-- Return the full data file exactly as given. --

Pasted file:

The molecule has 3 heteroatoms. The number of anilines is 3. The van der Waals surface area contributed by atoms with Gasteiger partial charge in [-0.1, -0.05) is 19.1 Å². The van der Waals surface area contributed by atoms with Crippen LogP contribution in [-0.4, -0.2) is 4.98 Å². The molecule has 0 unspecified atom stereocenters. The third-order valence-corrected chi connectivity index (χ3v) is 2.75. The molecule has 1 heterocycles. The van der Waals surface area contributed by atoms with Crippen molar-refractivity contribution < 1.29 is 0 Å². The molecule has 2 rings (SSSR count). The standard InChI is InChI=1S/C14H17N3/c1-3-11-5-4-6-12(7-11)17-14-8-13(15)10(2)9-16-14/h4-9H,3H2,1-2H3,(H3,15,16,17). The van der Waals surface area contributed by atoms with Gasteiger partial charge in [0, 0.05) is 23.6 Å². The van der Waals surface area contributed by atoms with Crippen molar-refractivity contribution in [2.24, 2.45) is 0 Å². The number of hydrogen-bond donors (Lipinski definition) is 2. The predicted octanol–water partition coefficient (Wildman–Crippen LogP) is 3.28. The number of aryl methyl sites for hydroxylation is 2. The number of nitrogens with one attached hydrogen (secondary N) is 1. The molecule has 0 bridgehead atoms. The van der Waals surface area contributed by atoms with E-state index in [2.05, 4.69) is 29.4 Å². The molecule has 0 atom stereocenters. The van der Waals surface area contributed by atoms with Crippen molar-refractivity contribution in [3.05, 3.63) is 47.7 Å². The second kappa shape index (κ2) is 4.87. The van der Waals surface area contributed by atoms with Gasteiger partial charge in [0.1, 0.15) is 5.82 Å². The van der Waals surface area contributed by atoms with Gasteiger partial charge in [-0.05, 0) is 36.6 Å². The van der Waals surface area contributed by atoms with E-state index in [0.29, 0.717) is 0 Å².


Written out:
The molecule has 3 heteroatoms. The number of anilines is 3. The van der Waals surface area contributed by atoms with Gasteiger partial charge in [-0.1, -0.05) is 19.1 Å². The van der Waals surface area contributed by atoms with Crippen LogP contribution in [-0.4, -0.2) is 4.98 Å². The molecule has 0 unspecified atom stereocenters. The third-order valence-corrected chi connectivity index (χ3v) is 2.75. The molecule has 1 heterocycles. The van der Waals surface area contributed by atoms with Crippen molar-refractivity contribution < 1.29 is 0 Å². The molecule has 2 rings (SSSR count). The standard InChI is InChI=1S/C14H17N3/c1-3-11-5-4-6-12(7-11)17-14-8-13(15)10(2)9-16-14/h4-9H,3H2,1-2H3,(H3,15,16,17). The van der Waals surface area contributed by atoms with Gasteiger partial charge in [0, 0.05) is 23.6 Å². The van der Waals surface area contributed by atoms with Crippen molar-refractivity contribution in [2.24, 2.45) is 0 Å². The number of hydrogen-bond donors (Lipinski definition) is 2. The predicted octanol–water partition coefficient (Wildman–Crippen LogP) is 3.28. The number of aryl methyl sites for hydroxylation is 2. The number of nitrogens with one attached hydrogen (secondary N) is 1. The molecule has 0 bridgehead atoms. The van der Waals surface area contributed by atoms with E-state index in [2.05, 4.69) is 29.4 Å². The molecule has 0 atom stereocenters. The van der Waals surface area contributed by atoms with Crippen molar-refractivity contribution in [3.05, 3.63) is 47.7 Å². The second kappa shape index (κ2) is 4.87. The van der Waals surface area contributed by atoms with Gasteiger partial charge in [0.1, 0.15) is 5.82 Å². The van der Waals surface area contributed by atoms with Gasteiger partial charge in [-0.05, 0) is 36.6 Å². The van der Waals surface area contributed by atoms with E-state index in [0.29, 0.717) is 0 Å².